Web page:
Less than three years after it was launched, MetLife Home Loans is going out of business.
MetLife Bank, N.A., acquired most of the operations for MetLife Home Loans in August 2008 from First Horizon National Corp.
The Irving, Texas-based lender went on to become a top-15 lender, originating $37 billion in 2009 and $22 billion in 2010.
But by last year, parent MetLife Inc. was no longer interested in operating a bank and putting itself at a competitive disadvantage over its insurance company rivals.
But no buyer was found for MetLife Home Loans, the company said in a bulletin to its correspondent clients Tuesday.
“Regrettably, we have been unsuccessful in completing an acceptable transaction,” the notice from MetLife Executive Director Rick Skogg stated. “Therefore, we have made the decision to wind-down all MetLife Home Loans’ forward origination business, including the Institutional Lending Group.”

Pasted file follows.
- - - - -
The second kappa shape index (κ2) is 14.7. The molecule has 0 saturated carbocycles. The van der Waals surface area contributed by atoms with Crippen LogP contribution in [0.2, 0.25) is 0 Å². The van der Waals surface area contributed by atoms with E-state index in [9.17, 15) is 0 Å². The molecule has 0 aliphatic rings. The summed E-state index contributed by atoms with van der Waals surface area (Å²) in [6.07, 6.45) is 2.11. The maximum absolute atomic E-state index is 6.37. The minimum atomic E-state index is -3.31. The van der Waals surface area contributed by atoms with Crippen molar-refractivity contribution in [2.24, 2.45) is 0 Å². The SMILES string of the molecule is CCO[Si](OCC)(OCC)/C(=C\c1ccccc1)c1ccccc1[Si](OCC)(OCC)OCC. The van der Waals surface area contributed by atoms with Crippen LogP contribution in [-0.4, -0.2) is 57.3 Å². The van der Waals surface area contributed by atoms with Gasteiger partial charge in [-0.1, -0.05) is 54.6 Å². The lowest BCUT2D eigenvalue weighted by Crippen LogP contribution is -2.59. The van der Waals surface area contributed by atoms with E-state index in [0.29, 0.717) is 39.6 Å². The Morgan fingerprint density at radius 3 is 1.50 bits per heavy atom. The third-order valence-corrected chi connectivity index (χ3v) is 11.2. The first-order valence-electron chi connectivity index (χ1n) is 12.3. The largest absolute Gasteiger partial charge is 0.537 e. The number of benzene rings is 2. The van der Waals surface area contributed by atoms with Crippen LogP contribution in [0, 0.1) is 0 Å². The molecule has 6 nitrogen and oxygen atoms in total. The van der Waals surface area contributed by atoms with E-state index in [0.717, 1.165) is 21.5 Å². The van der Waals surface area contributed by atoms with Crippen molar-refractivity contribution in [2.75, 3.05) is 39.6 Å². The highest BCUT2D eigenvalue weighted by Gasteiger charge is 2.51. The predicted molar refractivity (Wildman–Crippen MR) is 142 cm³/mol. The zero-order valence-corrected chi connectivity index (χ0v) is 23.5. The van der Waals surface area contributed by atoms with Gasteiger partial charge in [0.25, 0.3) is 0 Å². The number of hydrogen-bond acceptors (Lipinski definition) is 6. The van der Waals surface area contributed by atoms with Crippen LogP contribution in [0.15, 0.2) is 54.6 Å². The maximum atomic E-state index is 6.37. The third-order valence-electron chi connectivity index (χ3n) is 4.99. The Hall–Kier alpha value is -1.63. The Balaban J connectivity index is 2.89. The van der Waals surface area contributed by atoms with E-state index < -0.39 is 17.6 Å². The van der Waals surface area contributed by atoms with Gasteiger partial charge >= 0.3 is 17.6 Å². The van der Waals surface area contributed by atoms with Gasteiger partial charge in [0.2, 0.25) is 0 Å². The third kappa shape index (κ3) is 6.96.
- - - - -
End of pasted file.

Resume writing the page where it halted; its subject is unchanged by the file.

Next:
The message went on to say that staffing will be maintained as the pipeline is closed out, and all loan commitments will be honored.
No final date was mentioned in the notice.
A MetLife correspondent customer told Mortgage Daily that the loss of any mid-tier mortgage player is a blow to the market.
A statement from the company indicated that MetLife Inc. will continue to originate reverse mortgages.
The majority of the pipeline is expected to close within 90 days.
The statement also indicated that GE Capital Financial Inc. agreed to acquire most of MetLife Bank, N.A.’s depository business.
MetLife employed 5,507 mortgage employees as of Sept. 30, 2011.